Most of all, we need to sequester more carbon into the soil. If humanity takes a concentrated effort towards doing this, then we can return atmospheric CO2 to pre-industrial levels in just a few years. It wouldn't be the end of climate change, of course, but it's probably the best thing we can do.

In my opinion, it seems the worst effect of global warming will be on wild species and ecosystems (extinctions, etc). Mankind can take care of himself in these unstable times, most importantly by changing his farming. But the sparrows, who neither sow nor reap, will suffer greatly. This truly concerns me.

Ocean acidification is clearly happening, and anthropogenic carbon emissions are clearly responsible. But I'm just not sure if the consequences will be bad. Thus far, I've only seen conflicting data. Some say the extra acid will hinder the formation of calcium carbonate in marine organisms. But others point out, “Hey, this isn't just 'extra acid' we're talking about. It's carbonic acid, which actually makes it easier to form calcium carbonate in seawater conditions.” (see here for a more in depth explanation of this argument.) Some real-live studies have shown decreased calcification, and some have shown increased calcification. The study I'm waiting on is this one. If that study doesn't provide a conclusive answer, I don't know what will.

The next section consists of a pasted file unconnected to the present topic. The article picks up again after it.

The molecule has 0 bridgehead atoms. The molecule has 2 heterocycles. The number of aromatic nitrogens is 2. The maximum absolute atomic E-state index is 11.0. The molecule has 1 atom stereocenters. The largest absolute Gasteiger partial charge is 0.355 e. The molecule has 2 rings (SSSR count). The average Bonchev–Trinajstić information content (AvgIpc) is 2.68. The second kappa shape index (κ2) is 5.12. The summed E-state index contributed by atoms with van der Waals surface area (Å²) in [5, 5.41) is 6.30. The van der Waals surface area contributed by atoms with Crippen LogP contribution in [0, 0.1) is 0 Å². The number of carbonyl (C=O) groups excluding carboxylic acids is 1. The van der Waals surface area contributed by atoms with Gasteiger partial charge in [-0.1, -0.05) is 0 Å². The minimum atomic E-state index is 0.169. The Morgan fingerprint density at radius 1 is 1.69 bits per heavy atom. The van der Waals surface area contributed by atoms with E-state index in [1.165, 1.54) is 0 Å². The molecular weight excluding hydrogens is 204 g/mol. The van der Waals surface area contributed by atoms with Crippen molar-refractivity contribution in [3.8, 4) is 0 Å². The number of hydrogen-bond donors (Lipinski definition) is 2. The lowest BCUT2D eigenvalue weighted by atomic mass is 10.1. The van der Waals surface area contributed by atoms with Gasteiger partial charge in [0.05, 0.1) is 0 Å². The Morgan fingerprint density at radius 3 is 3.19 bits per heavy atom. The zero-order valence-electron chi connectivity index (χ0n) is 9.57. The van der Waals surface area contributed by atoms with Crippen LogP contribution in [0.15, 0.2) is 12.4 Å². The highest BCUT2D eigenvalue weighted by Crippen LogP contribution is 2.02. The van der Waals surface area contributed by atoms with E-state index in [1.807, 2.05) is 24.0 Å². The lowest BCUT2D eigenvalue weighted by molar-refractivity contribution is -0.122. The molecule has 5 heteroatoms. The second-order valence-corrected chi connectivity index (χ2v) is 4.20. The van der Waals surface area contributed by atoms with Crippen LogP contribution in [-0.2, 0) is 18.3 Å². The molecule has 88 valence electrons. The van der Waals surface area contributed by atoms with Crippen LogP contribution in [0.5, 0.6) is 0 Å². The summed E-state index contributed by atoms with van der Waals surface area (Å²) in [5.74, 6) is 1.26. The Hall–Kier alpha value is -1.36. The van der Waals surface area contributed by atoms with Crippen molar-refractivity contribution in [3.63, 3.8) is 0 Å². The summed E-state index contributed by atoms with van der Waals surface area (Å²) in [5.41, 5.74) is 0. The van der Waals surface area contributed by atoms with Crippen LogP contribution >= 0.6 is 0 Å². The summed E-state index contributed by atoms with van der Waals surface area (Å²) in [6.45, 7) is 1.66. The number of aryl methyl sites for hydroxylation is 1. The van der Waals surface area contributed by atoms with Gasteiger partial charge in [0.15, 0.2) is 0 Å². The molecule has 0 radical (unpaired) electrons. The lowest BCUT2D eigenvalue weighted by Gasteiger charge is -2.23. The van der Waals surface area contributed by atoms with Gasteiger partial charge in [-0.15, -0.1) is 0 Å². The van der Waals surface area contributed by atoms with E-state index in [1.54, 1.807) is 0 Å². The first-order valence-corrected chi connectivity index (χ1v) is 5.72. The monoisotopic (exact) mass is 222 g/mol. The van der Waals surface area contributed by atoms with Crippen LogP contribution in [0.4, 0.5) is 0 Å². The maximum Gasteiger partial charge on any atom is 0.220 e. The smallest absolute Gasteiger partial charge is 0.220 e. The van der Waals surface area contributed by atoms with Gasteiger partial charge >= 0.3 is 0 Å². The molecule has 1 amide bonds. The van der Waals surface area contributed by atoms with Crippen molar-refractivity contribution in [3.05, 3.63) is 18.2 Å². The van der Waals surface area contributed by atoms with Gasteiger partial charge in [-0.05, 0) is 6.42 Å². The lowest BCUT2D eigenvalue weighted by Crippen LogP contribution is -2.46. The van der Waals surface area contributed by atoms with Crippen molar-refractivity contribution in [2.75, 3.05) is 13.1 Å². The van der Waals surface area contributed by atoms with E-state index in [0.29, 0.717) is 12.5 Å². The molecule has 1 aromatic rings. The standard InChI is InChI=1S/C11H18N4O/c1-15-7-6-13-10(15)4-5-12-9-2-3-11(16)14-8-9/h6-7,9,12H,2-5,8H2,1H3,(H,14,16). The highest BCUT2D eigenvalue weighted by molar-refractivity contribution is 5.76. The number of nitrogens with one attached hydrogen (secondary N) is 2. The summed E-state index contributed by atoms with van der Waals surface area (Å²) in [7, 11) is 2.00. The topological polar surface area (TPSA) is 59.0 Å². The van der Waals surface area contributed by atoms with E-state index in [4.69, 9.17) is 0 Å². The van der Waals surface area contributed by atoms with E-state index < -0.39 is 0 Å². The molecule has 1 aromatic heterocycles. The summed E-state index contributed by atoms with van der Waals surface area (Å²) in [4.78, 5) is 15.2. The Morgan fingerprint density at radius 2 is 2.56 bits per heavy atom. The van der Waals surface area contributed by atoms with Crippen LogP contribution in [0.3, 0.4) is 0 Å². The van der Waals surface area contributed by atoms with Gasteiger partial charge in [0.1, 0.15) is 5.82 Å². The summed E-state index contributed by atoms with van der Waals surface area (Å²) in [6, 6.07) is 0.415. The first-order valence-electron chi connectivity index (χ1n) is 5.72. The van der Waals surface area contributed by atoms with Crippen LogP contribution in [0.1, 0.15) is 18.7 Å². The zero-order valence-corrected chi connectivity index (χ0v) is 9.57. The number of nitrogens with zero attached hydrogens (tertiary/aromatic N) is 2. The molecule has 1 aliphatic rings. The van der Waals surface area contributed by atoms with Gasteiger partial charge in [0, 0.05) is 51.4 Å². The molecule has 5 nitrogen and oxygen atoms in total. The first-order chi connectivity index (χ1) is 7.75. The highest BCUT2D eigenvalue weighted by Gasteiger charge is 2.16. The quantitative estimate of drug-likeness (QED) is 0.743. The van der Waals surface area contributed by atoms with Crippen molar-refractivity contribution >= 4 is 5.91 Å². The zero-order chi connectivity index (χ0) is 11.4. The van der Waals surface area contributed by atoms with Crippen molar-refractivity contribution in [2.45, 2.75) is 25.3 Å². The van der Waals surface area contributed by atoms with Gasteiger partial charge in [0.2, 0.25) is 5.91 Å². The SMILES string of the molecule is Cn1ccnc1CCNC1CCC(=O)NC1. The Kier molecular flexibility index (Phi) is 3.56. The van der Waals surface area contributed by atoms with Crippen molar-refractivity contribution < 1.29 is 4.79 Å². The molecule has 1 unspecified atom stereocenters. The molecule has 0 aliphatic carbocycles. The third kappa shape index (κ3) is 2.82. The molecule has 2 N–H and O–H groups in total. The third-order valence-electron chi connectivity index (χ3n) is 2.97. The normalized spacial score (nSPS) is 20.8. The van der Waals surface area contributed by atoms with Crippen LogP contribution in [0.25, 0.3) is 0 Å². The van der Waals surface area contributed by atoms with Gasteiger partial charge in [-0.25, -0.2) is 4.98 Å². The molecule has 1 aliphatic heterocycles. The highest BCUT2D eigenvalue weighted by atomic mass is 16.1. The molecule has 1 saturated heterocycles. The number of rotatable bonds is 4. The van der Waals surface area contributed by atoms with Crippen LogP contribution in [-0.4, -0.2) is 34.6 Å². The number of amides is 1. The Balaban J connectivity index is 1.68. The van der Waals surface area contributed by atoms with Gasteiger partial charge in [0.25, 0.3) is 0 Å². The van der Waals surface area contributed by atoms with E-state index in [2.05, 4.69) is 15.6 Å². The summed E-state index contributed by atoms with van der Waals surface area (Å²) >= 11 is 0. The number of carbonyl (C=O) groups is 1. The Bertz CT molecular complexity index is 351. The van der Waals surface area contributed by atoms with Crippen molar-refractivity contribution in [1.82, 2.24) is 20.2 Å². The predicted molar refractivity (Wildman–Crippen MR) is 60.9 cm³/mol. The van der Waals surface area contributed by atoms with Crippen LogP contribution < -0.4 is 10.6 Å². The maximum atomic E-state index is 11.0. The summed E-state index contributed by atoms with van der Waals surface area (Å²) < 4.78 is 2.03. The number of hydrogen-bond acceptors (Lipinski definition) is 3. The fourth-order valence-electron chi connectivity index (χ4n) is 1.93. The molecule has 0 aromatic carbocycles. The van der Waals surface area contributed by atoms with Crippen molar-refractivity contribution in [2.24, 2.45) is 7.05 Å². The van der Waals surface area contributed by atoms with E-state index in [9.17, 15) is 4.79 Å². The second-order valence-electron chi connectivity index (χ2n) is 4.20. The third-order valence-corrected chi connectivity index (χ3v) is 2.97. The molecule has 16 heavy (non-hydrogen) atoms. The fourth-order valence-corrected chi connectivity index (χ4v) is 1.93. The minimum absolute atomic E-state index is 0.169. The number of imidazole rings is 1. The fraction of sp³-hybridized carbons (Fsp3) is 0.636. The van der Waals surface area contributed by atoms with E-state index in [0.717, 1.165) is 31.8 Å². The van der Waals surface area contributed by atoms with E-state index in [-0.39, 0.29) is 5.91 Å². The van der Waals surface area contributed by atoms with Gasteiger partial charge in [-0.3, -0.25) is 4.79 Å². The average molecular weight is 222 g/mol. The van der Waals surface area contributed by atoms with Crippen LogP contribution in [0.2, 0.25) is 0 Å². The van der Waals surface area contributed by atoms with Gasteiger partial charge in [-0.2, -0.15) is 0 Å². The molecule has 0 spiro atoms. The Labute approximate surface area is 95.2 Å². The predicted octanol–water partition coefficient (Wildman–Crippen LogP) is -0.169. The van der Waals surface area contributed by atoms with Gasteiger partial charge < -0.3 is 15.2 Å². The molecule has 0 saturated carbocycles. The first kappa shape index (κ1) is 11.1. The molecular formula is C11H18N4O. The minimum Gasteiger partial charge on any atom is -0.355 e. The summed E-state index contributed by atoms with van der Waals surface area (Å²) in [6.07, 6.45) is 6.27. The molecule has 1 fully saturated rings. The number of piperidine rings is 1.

Of course, there're plenty of reasons to oppose global warming. Ocean acidification is just one more drop in the bucket.

byron smith said...

Hi Bradley,

Many many apologies for not getting back to you sooner. I have been ill, away, hosting guests and very distracted for the last month or so and have spent little time online. I confess I initially missed these comments amongst all the emails I had to deal with on my return.